So yeah, racism is stupid.  It always has been.  It always will be.  So please, can we stop pretending that it doesn't matter and that it’s invisible and that it’s OK when rich people and famous people do it unless it’s a media circus and then maybe not?

Bigotry and denouncing all parties of a group is stupid and horribly incorrect.  Except for one group.  Racists.  They’re ALL assholes.  Even my Dad.

Wednesday, April 23, 2014

Poster Child for the PPA

Lots of organizations have poster children.  So-called because their image adorns the posters for these organizations, the kids are usually sad, oppressed, pathetic victims of whatever disease or malady the organization is trying to stamp out.  And they are terribly effective.

The Poker Players Alliance does not have a poster child.  John Pappas is a handsome man, and Rich Muny equally dashing.  Neither are sad nor pathetic.  And I’m not certain that the PPA needs such an icon.  But if they do, I know the perfect poster child for the sad and oppressed victims of “no-online-poker-itus.”


I'm not sure if you’ve noticed, but there seems to be a rash of online surveys asking participants; “Where would you rather play poker - Live, Online, or Both?”  A couple of them ask for more than just a vote, giving a box for you to explain why.

So I did.

And the responses (no one believed me) lead me to believe that there is no one more sad and oppressed than I.

I wrote that I don’t have much of a choice in the matter, as where I live makes Live Poker a non-issue.  Online is pretty much the only choice, as no matter which direction I go, it’s a haul to find a live game.

Go south, and the closest casino is in Lincoln City, OR, a 2.5 hour drive (that’s one-way).  It is the only place I ever played live - once.  I happened to be there for another event, and we stayed overnight and I indulged myself into entering a $25 NLHE tournament.  Finished third, BTW.

Go north, and the closest casino now is in Tokeland, WA…and I don’t even know if they have poker (and it’s still a two-hour drive).  Long Beach, WA is only an hour away, but Six-Card Charlie’s closed five or six years ago. It’s a thrift store now.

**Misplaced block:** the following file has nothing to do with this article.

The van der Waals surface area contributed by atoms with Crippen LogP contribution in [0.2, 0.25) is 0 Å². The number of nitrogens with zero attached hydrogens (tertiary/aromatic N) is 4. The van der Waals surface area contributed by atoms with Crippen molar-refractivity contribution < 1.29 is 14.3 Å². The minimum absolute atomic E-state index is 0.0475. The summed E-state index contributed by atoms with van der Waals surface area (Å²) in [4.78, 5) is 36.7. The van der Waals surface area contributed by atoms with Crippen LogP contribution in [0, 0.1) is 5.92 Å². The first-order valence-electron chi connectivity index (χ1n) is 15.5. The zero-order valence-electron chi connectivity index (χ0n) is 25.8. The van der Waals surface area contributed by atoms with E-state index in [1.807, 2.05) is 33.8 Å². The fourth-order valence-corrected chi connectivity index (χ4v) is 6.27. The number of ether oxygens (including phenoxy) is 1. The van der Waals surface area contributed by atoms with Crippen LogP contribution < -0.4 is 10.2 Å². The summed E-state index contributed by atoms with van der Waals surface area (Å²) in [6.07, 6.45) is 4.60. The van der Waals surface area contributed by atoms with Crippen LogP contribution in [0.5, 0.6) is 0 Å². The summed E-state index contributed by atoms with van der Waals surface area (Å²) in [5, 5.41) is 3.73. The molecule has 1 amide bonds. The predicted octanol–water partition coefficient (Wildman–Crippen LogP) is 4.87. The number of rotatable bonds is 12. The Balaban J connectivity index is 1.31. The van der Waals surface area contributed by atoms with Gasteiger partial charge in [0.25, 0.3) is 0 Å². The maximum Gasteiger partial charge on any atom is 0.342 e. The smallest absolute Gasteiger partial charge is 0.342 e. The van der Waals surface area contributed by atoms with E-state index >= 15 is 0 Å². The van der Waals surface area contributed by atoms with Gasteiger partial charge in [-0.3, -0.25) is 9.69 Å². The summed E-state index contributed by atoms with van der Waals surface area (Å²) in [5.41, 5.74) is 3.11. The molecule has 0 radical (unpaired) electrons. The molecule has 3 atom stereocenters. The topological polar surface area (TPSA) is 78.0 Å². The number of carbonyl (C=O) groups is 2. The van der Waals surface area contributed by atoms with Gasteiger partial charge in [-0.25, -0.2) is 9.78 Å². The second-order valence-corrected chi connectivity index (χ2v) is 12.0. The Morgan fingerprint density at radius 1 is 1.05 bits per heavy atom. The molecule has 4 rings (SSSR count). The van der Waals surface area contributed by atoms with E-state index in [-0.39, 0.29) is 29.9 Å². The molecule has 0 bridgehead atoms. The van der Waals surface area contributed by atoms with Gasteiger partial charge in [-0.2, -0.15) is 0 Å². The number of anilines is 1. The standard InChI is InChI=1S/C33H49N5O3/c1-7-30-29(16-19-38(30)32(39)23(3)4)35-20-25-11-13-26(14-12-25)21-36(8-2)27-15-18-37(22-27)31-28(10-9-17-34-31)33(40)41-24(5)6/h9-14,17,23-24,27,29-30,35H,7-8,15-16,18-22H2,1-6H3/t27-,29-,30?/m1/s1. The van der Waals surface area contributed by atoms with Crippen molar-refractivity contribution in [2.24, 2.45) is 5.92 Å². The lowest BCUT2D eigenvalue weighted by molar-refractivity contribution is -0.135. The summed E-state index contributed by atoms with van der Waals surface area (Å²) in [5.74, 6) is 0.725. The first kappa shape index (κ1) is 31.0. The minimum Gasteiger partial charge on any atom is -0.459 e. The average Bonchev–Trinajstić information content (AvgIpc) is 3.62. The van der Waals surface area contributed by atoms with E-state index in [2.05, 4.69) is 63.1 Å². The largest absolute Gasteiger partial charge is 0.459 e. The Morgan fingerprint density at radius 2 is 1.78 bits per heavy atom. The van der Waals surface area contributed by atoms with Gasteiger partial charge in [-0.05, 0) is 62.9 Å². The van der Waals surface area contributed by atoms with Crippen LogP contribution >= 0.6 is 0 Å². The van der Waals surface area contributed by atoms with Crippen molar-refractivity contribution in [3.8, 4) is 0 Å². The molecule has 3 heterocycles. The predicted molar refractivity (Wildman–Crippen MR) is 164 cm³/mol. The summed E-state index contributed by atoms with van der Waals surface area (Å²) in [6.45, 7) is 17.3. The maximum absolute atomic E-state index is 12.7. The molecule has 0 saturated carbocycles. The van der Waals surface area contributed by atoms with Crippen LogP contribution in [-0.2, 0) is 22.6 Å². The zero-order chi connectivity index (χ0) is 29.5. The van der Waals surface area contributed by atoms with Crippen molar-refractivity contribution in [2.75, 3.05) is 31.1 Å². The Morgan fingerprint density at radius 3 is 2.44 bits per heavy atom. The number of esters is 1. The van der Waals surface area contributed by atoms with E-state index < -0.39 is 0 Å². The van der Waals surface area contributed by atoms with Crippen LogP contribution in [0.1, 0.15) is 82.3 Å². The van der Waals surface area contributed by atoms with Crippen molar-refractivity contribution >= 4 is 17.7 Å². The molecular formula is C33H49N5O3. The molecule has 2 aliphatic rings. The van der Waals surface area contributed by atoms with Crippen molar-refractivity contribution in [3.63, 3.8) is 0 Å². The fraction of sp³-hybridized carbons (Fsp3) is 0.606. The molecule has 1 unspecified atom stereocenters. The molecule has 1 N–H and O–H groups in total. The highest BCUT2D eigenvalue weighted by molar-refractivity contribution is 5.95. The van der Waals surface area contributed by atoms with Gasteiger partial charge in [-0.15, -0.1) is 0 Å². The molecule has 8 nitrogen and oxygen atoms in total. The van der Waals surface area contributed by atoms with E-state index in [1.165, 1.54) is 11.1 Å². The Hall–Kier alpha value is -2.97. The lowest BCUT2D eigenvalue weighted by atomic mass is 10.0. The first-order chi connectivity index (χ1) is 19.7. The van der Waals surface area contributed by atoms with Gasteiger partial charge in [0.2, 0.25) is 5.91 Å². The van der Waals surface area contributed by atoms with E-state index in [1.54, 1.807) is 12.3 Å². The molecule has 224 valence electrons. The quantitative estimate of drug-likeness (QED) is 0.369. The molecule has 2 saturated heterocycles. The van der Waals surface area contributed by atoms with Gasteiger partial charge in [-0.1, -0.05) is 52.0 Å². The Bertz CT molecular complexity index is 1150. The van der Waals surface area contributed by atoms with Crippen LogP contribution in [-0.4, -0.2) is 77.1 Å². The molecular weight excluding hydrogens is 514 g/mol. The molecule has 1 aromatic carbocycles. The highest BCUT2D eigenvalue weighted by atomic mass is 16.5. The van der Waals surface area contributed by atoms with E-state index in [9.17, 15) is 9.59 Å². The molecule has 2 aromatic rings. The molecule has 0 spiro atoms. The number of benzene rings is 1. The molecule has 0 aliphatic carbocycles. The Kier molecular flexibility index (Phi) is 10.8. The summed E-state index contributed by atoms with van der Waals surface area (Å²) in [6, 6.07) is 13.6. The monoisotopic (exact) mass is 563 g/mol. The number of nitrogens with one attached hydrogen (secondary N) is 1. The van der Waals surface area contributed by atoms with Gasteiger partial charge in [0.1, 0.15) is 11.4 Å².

Go east, and it’s Portland and its card rooms, a 90 minute drive in summer.  But I can’t go in summer (I work in tourism, seven days a week).  So that leaves the off-season, and I have to take US 26 over the mountains, so if it snows…forget it.  And if I played for any time at all, I’d be coming home in the dark.  Over the mountain.  In winter.  Uphill both ways.  At my age, that’s as smart as betting into the nuts.

Go west, and I get wet, as I live about 500 feet from the Pacific.  Hey, the closest casinos are in Macau!  Seriously!

So that’s why making online poker a reality is a big deal to me.  I explained why I joined the PPA in an earlier post, but this is the benefit part of why I joined.  I really want to play poker online.  For real.  For money.  Yeah, I play online now, but play money ain’t the same.  And you know it.

I can see it now:

“This is Mikey, one of millions of unfortunate poker players who cannot access real online poker.  Deprived of the ability of play poker for real money, Mikey and his ilk roam the Internet playing meaningless games of Zynga poker, and diving farther in their cups for a whack at Farmville, Deal-or-no-Deal Slots, and Angry Birds.  Once in a while Mikey will click his old PokerStars icon (replaced a few years ago with the .net version for U.S. players only) and he’ll try to recapture the vicarious thrill of what it meant to play poker for real.  But then, the pop-up screen will ask him if he wants to buy more play-money chips, and his dreams will be smashed again.  Don’t let Mikey go to bed hungry for victory again.  Join the PPA to help restore online poker to its rightful place at Mikey’s computer and laptops of millions of wanting Americans.  It’s the right thing to do.”